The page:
Air Force Office of Energy Assurance Exploring Use of Geothermal Technology

  • Published
  • Air Force Office of Energy Assurance

In pursuit of energy resilience solutions to meet Department of Air Force (DAF) mission requirements and congressional mandates, DAF issued a Request for Information (RFI) on March 10, 2022, seeking industry input on cutting-edge, geothermal technologies.

Geothermal power, by its nature, avoids fuel security and supply chain threats and, with the generation technology being located on base, the energy supply is more secure. Ground-source geothermal technology harnesses the power of the relatively constant temperatures of the earth resulting in baseload resilient energy for the installations. 

“Greater resilience creates a more lethal and ready DAF today and puts the Enterprise in a better position to meet the challenges of the future, regardless of their nature or duration,” said Kirk Phillips, Director, Air Force Office of Energy Assurance (OEA). Phillips’ Office evaluates the energy resilience needs of DAF installations and develops innovative solutions, including pilot projects, to meet those needs and support the mission.

OEA is interested in using geothermal energy because it can provide installations with resilient, baseload, clean power that does not rely on a water source as opposed to hydropower or other geothermal technologies such as pond/lake closed-loop and open-loop systems. “Geothermal energy is true resilient, clean energy because it is fueled by natural heat within the earth’s crust,” Phillips explained. “It is a power source that’s available 24 hours a day, 365 days a year and we need to take advantage of it.”

Geothermal systems can be more expensive than comparable air-source systems of the same heating and cooling capacity. However, the additional costs may be returned in energy savings in five to 10 years and the resilience and climate attributes of a geothermal system support the additional investment.

“Geothermal power plants can meet the most stringent clean air standards, including the White House Sustainability Executive Order on carbon pollution-free energy and net-zero emissions sustainability goals,” Phillips said. “They emit little carbon dioxide, very low amounts of sulfur dioxide and no nitrogen oxides. The small quantities of gases emitted from geothermal power plants are natural, minor constituents of all geothermal reservoirs, not the result of the power production process.”  

Geothermal energy is a potentially vast source of clean baseload electricity in the U.S. and cutting-edge, emerging energy technologies could make it more accessible. Emerging geothermal technologies that the Air Force is exploring include:

  • Enhanced or Engineered Geothermal Systems (EGS) – Creates hydraulic linkages between two or more boreholes to allow fluid circulation which allows heat stranded in low-permeability rocks to be utilized for geothermal energy production. 


  • Closed-Loop Geothermal (CLG) – Uses sealed wells to circulate a heat transport fluid through the subsurface, which eliminates the need for geothermal fluid flow from permeable rock formations. It may also be able to produce heat and power within a wide range of temperature and rock conditions, including low-temperature sedimentary zones and high-temperature dry rock formations.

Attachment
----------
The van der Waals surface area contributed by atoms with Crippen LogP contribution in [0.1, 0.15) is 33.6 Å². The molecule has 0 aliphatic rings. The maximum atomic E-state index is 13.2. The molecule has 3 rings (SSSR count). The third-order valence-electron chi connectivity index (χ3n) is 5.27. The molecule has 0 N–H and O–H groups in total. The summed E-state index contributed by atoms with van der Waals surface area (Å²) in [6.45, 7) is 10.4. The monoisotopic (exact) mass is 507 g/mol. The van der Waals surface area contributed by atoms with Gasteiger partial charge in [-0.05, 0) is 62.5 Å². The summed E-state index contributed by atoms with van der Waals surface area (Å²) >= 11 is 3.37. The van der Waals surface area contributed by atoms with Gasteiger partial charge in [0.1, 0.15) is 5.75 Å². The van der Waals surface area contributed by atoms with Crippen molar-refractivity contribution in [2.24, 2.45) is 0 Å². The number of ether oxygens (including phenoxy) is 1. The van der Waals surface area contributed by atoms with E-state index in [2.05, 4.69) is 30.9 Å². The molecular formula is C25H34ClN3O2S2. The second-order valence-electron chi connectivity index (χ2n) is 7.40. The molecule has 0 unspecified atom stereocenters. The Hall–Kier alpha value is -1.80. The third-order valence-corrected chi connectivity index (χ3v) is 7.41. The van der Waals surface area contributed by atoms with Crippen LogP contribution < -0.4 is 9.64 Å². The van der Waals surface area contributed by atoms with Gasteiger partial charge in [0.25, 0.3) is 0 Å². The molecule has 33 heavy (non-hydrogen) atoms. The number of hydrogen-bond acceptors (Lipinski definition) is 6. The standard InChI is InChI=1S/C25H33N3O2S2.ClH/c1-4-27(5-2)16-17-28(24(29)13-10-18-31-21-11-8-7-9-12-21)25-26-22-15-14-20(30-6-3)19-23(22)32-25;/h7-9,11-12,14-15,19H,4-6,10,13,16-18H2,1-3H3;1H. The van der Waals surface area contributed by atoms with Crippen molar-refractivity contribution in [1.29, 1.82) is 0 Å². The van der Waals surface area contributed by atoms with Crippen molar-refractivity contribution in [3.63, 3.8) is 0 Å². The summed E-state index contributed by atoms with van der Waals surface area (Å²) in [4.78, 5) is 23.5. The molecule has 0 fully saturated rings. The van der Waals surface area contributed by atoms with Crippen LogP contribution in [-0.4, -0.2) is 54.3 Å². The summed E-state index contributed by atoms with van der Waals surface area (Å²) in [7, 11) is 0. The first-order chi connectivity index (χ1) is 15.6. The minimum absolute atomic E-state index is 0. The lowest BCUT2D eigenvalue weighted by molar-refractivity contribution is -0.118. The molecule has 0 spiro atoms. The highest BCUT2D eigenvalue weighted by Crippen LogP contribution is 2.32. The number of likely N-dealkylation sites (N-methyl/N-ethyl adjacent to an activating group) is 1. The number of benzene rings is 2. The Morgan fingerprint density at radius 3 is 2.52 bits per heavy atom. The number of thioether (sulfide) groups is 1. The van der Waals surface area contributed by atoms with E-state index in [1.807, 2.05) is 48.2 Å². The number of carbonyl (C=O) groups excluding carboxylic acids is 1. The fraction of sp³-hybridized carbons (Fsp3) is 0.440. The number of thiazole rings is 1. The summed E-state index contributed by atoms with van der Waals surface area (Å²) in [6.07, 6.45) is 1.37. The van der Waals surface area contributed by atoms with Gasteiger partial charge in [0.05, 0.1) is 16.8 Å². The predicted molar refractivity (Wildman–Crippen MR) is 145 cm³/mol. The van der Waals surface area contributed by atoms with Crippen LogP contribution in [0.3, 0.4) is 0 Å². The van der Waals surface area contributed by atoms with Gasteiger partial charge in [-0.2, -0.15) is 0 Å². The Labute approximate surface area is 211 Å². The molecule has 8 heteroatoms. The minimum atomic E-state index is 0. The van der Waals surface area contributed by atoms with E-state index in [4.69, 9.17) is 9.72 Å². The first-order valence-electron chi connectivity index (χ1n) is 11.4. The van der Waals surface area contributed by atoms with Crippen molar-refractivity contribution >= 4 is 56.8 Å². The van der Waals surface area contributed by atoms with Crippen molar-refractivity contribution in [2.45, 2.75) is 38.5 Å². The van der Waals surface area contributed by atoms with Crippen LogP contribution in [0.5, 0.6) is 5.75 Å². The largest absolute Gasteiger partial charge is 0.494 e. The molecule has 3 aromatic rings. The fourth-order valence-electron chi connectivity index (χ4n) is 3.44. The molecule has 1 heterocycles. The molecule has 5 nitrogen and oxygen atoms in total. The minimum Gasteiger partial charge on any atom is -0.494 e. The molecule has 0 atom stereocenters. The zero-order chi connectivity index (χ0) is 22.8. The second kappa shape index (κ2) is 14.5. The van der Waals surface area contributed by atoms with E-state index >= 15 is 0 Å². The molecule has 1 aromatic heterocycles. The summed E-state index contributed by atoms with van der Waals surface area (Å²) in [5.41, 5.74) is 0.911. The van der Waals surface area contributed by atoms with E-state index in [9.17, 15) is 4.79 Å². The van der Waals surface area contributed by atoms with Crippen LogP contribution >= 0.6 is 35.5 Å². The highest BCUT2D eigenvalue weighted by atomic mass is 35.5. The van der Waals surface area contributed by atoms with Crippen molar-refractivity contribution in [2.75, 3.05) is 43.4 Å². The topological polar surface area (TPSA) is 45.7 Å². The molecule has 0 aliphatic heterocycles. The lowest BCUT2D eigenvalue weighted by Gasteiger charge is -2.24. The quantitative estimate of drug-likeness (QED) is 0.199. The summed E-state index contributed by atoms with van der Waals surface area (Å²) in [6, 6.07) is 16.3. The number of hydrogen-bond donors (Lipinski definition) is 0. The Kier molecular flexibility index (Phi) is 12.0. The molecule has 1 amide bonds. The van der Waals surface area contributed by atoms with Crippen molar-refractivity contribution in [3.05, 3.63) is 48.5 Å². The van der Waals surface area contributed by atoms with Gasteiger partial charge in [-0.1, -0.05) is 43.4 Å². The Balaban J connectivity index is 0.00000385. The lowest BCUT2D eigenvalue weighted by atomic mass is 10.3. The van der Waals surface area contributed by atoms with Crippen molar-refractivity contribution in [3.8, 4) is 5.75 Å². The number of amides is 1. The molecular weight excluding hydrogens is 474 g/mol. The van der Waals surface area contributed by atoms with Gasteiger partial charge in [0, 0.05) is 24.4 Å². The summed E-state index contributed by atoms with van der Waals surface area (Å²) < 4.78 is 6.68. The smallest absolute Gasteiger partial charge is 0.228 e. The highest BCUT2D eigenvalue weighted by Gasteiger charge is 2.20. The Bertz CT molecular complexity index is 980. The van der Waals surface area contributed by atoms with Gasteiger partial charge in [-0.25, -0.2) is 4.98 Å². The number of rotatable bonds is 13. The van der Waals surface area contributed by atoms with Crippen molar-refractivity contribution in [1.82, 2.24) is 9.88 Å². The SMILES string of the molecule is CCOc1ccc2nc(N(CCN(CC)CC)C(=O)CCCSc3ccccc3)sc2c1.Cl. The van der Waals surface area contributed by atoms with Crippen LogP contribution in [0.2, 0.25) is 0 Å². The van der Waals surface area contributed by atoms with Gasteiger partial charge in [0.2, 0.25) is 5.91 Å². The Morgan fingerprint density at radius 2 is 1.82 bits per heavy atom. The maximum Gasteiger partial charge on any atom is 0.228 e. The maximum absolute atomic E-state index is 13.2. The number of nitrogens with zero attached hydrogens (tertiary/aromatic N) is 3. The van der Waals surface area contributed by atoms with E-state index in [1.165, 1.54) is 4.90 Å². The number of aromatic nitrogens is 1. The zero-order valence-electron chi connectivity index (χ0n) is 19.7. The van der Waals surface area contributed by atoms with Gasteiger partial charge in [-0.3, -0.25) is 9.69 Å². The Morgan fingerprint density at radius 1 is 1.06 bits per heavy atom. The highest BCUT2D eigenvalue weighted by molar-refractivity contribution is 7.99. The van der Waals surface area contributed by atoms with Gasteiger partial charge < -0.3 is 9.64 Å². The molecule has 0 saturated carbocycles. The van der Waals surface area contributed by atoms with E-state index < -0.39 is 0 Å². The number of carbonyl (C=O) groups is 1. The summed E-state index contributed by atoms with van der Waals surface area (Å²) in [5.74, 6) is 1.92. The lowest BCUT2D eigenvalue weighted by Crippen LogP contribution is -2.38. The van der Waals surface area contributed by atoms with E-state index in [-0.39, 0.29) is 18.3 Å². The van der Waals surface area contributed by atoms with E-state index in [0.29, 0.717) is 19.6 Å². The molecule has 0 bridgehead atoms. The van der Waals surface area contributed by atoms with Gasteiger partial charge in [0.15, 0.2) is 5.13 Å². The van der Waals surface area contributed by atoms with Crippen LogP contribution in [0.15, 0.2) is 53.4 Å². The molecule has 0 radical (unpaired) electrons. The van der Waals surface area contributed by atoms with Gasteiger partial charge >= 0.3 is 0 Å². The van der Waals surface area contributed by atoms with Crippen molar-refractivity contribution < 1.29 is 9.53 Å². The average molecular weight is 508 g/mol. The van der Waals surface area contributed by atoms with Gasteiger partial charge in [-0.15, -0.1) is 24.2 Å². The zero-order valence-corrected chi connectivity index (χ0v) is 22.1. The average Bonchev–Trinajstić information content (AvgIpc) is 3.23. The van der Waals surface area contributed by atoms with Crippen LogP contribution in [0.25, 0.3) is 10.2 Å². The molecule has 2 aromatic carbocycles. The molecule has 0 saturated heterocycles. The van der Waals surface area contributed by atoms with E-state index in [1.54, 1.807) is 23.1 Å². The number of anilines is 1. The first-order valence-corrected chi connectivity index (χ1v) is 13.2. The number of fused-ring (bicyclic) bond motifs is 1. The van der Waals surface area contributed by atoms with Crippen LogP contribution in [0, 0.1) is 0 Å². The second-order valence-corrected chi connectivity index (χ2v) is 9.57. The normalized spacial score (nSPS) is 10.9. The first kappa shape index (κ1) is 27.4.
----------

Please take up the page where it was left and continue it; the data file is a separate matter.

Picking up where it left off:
• Millimeter-Wave Technology Demonstration for Geothermal Direct Energy Drilling (ARPA-E) – AltaRock Energy will overcome technical limitations to deep geothermal drilling by replacing mechanical methods with a Millimeter Wave (MMW) directed energy technology to melt and vaporize rocks for removal.  This approach could increase drilling speed by 10 times or more, reducing costs while reaching higher temperatures and greater depths than those achievable with the best current and proposed mechanical technologies.  

OEA is proposing the development of two ground-source, CLG pilot projects at Mountain Home Air Force Base (AFB) in southwest Idaho and Joint Base San Antonio in southcentral Texas. OEA envisions breaking ground on these pilot projects in three to five years. Through the pilot projects, OEA wants to bring together and foster relationship building between installations, local utilities and technology providers. 

The RFI is for market research purposes and, in accordance with FAR 15.201(e), responses are not offers and cannot be accepted by the Government to form a binding contract. This RFI is issued solely for information and planning purposes and does not constitute a request for proposals. Responses will be treated as information only. See RFI SP0604-22-0414 for further details. All submissions are due 21 April 2022.

Air Force Bases included in the RFI are listed below, but the Air Force will also accept submissions for other bases.

  • Francis E. (FE) Warren AFB with average demand of 3.9MW
  • Mountain Home AFB with average demand of 8.5MW
  • Joint Base (JB) San Antonio-Lackland (including Chapman Annex, Kelly Annex, and Port San Antonio), TX with average demand of 25.7MW
  • Eielson AFB, AK with average demand of 7.2MW
  • Hill AFB, UT with average demand of 38MW • Barksdale AFB, LA with average demand of 11.8MW
  • Peterson AFB (including Cheyenne Mountain Complex), CO with average demand of 28.2MW
  • U.S. Air Force Academy, CO with average demand of 14.5MW
  • Schriever AFB, CO with average demand of 14MW

Interested parties, please go to for more information.